Uncharted 3: Drake’s Deception once again puts you in the role of chisel-jawed every man Nathan Drake, and his gang of treasure hunting friends, on a globe trotting roller-coaster ride that’ll take you from the dingy back streets of London to the barren deserts of the Middle East. The game’s developers Naughty Dog have upped the scale in almost every respect, including more characters, more varied locations, and a beefy multiplayer mode with dozens of unlockables.
It is very clear that they have set out to make a cinematic game, with plenty of cut-scenes, and oodles of expository dialogue. It is just a shame that their cinematic ambitions go no further than slavishly recreating Indiana Jones.
To those unfamiliar with the series, the basic gameplay revolves around climbing, fist fighting, gun play, and light puzzle solving. Drake, who claims to be a descendant of Sir Francis Drake (Elizabethan explorer extraordinaire) is a charismatic rogue that is part Lara Croft, part Indiana Jones, and part Calvin Klein underwear model, with all the grace and elegance of a rowdy gibbon.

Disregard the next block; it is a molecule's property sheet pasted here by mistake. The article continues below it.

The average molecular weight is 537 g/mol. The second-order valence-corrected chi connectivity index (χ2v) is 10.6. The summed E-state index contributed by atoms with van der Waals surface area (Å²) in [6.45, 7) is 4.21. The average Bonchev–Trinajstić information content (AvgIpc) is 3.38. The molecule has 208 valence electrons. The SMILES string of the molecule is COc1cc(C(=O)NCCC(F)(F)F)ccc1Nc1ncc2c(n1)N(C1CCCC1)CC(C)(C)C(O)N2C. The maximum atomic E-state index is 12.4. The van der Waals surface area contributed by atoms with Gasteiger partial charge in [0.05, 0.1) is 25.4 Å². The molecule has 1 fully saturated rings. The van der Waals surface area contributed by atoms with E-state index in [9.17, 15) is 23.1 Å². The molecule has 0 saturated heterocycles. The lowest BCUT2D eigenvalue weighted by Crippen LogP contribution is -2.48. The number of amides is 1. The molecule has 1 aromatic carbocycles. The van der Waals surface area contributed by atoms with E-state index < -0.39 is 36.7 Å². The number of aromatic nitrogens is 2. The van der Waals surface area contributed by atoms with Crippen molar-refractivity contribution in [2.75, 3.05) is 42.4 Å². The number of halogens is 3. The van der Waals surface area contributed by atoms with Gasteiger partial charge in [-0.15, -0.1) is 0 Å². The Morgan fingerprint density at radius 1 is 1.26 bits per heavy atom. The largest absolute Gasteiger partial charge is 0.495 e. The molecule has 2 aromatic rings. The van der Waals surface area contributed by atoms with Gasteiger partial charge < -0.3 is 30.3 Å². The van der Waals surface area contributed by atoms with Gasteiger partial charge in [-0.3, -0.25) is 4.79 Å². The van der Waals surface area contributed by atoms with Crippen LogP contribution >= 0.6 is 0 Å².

Most of the game’s platforming sections are completely linear, and this sometimes works against the game. On a number of occasions I found myself in densely populated areas, just looking around admiring the scenery when I happen to notice a ledge that is clearly within my grasp. What is hidden on those low hanging rooftops? Unfortunately we will never know what treasures were lurking up there because Nathan Drake is incapable of climbing anything, no matter how low it is, unless it furthers the narrative.
This would not be such a problem if the rules for the platforming sections weren’t so incredibly inconsistent, with Naughty Dog punishing you with an instant death if you dare to go off the beaten track. For instance, in one level that revolves around navigating a ship graveyard, one moment you will be required to swim through water to get from ship to ship, and then the next moment if you go in the water you die instantly, simply because it is not the place that the developer wanted you to go.